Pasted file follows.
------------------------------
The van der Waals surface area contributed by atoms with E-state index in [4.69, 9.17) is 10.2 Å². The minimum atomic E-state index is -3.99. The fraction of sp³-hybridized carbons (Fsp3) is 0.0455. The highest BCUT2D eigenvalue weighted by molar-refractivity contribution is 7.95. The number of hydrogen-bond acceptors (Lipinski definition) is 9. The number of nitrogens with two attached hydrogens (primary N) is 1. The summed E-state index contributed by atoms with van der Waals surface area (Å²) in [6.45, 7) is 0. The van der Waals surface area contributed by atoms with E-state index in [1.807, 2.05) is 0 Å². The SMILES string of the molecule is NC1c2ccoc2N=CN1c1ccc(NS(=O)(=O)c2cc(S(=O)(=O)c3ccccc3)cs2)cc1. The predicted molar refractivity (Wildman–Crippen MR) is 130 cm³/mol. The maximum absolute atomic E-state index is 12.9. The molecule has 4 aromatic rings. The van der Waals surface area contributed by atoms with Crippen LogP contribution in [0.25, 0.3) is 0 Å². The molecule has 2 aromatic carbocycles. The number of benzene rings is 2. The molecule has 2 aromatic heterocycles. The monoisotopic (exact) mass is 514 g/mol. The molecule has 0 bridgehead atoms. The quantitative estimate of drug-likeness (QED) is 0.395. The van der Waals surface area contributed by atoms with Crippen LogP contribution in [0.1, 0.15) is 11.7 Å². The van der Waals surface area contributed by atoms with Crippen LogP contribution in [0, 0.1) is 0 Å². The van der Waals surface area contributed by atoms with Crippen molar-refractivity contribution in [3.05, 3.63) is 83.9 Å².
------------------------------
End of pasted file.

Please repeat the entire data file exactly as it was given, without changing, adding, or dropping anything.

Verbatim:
The van der Waals surface area contributed by atoms with E-state index in [4.69, 9.17) is 10.2 Å². The minimum atomic E-state index is -3.99. The fraction of sp³-hybridized carbons (Fsp3) is 0.0455. The highest BCUT2D eigenvalue weighted by molar-refractivity contribution is 7.95. The number of hydrogen-bond acceptors (Lipinski definition) is 9. The number of nitrogens with two attached hydrogens (primary N) is 1. The summed E-state index contributed by atoms with van der Waals surface area (Å²) in [6.45, 7) is 0. The van der Waals surface area contributed by atoms with E-state index in [1.807, 2.05) is 0 Å². The SMILES string of the molecule is NC1c2ccoc2N=CN1c1ccc(NS(=O)(=O)c2cc(S(=O)(=O)c3ccccc3)cs2)cc1. The predicted molar refractivity (Wildman–Crippen MR) is 130 cm³/mol. The maximum absolute atomic E-state index is 12.9. The molecule has 4 aromatic rings. The van der Waals surface area contributed by atoms with Crippen LogP contribution in [0.25, 0.3) is 0 Å². The molecule has 2 aromatic carbocycles. The number of benzene rings is 2. The molecule has 2 aromatic heterocycles. The monoisotopic (exact) mass is 514 g/mol. The molecule has 0 bridgehead atoms. The quantitative estimate of drug-likeness (QED) is 0.395. The van der Waals surface area contributed by atoms with Crippen LogP contribution in [0.1, 0.15) is 11.7 Å². The van der Waals surface area contributed by atoms with Crippen LogP contribution in [0, 0.1) is 0 Å². The van der Waals surface area contributed by atoms with Crippen molar-refractivity contribution in [3.05, 3.63) is 83.9 Å².